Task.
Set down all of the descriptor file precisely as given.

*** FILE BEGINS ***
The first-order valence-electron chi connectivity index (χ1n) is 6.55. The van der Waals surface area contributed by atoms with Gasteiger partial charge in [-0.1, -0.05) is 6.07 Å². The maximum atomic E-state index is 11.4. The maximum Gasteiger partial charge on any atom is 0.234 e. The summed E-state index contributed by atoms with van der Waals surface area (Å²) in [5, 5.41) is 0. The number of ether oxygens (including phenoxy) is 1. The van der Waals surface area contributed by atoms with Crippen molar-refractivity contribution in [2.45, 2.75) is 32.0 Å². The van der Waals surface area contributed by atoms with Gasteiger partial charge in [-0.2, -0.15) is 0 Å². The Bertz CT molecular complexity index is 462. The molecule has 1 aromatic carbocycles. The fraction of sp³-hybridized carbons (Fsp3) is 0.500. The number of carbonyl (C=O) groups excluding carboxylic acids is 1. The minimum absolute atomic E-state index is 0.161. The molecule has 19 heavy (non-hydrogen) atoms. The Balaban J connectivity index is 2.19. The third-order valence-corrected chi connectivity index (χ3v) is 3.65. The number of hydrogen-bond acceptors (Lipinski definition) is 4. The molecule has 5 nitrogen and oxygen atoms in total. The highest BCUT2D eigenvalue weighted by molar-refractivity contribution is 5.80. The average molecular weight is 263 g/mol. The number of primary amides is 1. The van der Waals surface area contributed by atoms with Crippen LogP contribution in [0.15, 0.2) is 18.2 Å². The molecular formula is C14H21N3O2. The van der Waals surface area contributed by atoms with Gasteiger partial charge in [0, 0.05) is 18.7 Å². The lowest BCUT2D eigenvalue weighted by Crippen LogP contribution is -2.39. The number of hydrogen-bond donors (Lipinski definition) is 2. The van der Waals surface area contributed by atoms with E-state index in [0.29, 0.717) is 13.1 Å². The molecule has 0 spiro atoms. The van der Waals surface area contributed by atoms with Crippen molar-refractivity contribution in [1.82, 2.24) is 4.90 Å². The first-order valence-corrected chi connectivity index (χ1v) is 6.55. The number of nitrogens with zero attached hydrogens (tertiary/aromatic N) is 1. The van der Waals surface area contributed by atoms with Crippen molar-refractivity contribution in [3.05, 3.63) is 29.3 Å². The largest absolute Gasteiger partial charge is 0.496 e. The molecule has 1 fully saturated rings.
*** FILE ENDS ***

The first-order valence-electron chi connectivity index (χ1n) is 6.55. The van der Waals surface area contributed by atoms with Gasteiger partial charge in [-0.1, -0.05) is 6.07 Å². The maximum atomic E-state index is 11.4. The maximum Gasteiger partial charge on any atom is 0.234 e. The summed E-state index contributed by atoms with van der Waals surface area (Å²) in [5, 5.41) is 0. The number of ether oxygens (including phenoxy) is 1. The van der Waals surface area contributed by atoms with Crippen molar-refractivity contribution in [2.45, 2.75) is 32.0 Å². The van der Waals surface area contributed by atoms with Gasteiger partial charge in [-0.2, -0.15) is 0 Å². The Bertz CT molecular complexity index is 462. The molecule has 1 aromatic carbocycles. The fraction of sp³-hybridized carbons (Fsp3) is 0.500. The number of carbonyl (C=O) groups excluding carboxylic acids is 1. The minimum absolute atomic E-state index is 0.161. The molecule has 19 heavy (non-hydrogen) atoms. The Balaban J connectivity index is 2.19. The third-order valence-corrected chi connectivity index (χ3v) is 3.65. The number of hydrogen-bond acceptors (Lipinski definition) is 4. The molecule has 5 nitrogen and oxygen atoms in total. The highest BCUT2D eigenvalue weighted by molar-refractivity contribution is 5.80. The average molecular weight is 263 g/mol. The number of primary amides is 1. The van der Waals surface area contributed by atoms with Crippen LogP contribution in [0.15, 0.2) is 18.2 Å². The molecular formula is C14H21N3O2. The van der Waals surface area contributed by atoms with Gasteiger partial charge in [0, 0.05) is 18.7 Å². The lowest BCUT2D eigenvalue weighted by Crippen LogP contribution is -2.39. The number of hydrogen-bond donors (Lipinski definition) is 2. The van der Waals surface area contributed by atoms with E-state index in [0.29, 0.717) is 13.1 Å². The molecule has 0 spiro atoms. The van der Waals surface area contributed by atoms with Crippen molar-refractivity contribution in [1.82, 2.24) is 4.90 Å². The first-order valence-corrected chi connectivity index (χ1v) is 6.55. The number of nitrogens with zero attached hydrogens (tertiary/aromatic N) is 1. The van der Waals surface area contributed by atoms with Crippen molar-refractivity contribution in [3.05, 3.63) is 29.3 Å². The largest absolute Gasteiger partial charge is 0.496 e. The molecule has 1 fully saturated rings.